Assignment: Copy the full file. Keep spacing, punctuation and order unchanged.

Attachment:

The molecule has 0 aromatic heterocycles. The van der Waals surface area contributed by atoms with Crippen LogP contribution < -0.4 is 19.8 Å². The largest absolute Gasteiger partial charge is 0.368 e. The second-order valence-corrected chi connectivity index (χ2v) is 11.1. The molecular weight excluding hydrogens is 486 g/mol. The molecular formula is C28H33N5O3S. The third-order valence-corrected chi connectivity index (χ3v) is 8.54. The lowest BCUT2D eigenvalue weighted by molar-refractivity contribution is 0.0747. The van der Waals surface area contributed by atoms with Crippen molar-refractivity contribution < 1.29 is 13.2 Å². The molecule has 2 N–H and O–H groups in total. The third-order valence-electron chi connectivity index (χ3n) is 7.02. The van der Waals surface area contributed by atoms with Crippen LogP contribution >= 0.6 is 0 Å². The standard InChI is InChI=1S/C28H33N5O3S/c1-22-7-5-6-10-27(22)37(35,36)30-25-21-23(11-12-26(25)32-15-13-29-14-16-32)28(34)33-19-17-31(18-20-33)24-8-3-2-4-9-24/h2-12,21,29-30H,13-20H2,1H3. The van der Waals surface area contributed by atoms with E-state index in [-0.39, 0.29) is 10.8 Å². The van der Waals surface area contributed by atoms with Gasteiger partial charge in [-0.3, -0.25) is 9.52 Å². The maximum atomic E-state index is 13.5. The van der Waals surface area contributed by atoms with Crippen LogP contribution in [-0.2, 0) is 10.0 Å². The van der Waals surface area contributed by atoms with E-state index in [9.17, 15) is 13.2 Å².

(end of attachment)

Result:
The molecule has 0 aromatic heterocycles. The van der Waals surface area contributed by atoms with Crippen LogP contribution < -0.4 is 19.8 Å². The largest absolute Gasteiger partial charge is 0.368 e. The second-order valence-corrected chi connectivity index (χ2v) is 11.1. The molecular weight excluding hydrogens is 486 g/mol. The molecular formula is C28H33N5O3S. The third-order valence-corrected chi connectivity index (χ3v) is 8.54. The lowest BCUT2D eigenvalue weighted by molar-refractivity contribution is 0.0747. The van der Waals surface area contributed by atoms with Crippen molar-refractivity contribution < 1.29 is 13.2 Å². The molecule has 2 N–H and O–H groups in total. The third-order valence-electron chi connectivity index (χ3n) is 7.02. The van der Waals surface area contributed by atoms with Crippen LogP contribution >= 0.6 is 0 Å². The standard InChI is InChI=1S/C28H33N5O3S/c1-22-7-5-6-10-27(22)37(35,36)30-25-21-23(11-12-26(25)32-15-13-29-14-16-32)28(34)33-19-17-31(18-20-33)24-8-3-2-4-9-24/h2-12,21,29-30H,13-20H2,1H3. The van der Waals surface area contributed by atoms with E-state index in [-0.39, 0.29) is 10.8 Å². The van der Waals surface area contributed by atoms with Gasteiger partial charge in [-0.3, -0.25) is 9.52 Å². The maximum atomic E-state index is 13.5. The van der Waals surface area contributed by atoms with Crippen LogP contribution in [-0.2, 0) is 10.0 Å². The van der Waals surface area contributed by atoms with E-state index in [9.17, 15) is 13.2 Å².